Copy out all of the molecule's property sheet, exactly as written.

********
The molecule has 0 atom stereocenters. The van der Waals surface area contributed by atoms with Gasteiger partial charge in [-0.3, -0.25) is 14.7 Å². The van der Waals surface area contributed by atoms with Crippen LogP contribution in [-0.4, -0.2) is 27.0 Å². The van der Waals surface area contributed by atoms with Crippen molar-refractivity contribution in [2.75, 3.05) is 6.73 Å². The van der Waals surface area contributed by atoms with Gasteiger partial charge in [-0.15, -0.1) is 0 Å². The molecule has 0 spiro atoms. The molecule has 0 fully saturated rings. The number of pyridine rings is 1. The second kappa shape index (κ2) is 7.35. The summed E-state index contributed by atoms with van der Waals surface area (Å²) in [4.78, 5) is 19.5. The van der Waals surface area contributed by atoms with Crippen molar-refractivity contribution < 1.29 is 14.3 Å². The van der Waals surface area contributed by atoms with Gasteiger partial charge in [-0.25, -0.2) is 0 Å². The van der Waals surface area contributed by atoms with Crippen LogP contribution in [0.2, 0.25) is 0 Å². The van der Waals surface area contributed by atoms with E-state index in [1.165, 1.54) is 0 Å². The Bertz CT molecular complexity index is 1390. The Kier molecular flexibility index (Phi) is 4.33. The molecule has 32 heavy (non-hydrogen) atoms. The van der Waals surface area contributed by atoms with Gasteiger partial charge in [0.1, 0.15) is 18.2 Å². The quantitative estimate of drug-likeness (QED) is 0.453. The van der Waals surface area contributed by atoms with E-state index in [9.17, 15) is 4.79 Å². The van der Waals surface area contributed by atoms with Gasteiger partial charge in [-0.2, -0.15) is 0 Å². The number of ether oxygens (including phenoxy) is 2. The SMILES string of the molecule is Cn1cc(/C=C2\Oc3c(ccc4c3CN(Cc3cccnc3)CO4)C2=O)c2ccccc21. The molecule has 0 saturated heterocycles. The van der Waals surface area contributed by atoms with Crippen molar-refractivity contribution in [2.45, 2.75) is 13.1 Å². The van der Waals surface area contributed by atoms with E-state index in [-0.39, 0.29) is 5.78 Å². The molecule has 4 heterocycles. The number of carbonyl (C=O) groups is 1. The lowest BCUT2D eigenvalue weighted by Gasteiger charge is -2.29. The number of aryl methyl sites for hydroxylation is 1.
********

The molecule has 0 atom stereocenters. The van der Waals surface area contributed by atoms with Gasteiger partial charge in [-0.3, -0.25) is 14.7 Å². The van der Waals surface area contributed by atoms with Crippen LogP contribution in [-0.4, -0.2) is 27.0 Å². The van der Waals surface area contributed by atoms with Crippen molar-refractivity contribution in [2.75, 3.05) is 6.73 Å². The van der Waals surface area contributed by atoms with Gasteiger partial charge in [-0.15, -0.1) is 0 Å². The molecule has 0 spiro atoms. The molecule has 0 fully saturated rings. The number of pyridine rings is 1. The second kappa shape index (κ2) is 7.35. The summed E-state index contributed by atoms with van der Waals surface area (Å²) in [4.78, 5) is 19.5. The van der Waals surface area contributed by atoms with Crippen molar-refractivity contribution < 1.29 is 14.3 Å². The van der Waals surface area contributed by atoms with Gasteiger partial charge in [-0.25, -0.2) is 0 Å². The van der Waals surface area contributed by atoms with Crippen LogP contribution in [0.2, 0.25) is 0 Å². The van der Waals surface area contributed by atoms with E-state index in [1.165, 1.54) is 0 Å². The Bertz CT molecular complexity index is 1390. The Kier molecular flexibility index (Phi) is 4.33. The molecule has 32 heavy (non-hydrogen) atoms. The van der Waals surface area contributed by atoms with Gasteiger partial charge in [0.1, 0.15) is 18.2 Å². The quantitative estimate of drug-likeness (QED) is 0.453. The van der Waals surface area contributed by atoms with E-state index in [9.17, 15) is 4.79 Å². The van der Waals surface area contributed by atoms with Gasteiger partial charge in [-0.2, -0.15) is 0 Å². The number of ether oxygens (including phenoxy) is 2. The SMILES string of the molecule is Cn1cc(/C=C2\Oc3c(ccc4c3CN(Cc3cccnc3)CO4)C2=O)c2ccccc21. The molecule has 0 saturated heterocycles. The van der Waals surface area contributed by atoms with Crippen molar-refractivity contribution in [2.45, 2.75) is 13.1 Å². The van der Waals surface area contributed by atoms with E-state index in [-0.39, 0.29) is 5.78 Å². The molecule has 4 heterocycles. The number of carbonyl (C=O) groups is 1. The lowest BCUT2D eigenvalue weighted by Gasteiger charge is -2.29. The number of aryl methyl sites for hydroxylation is 1.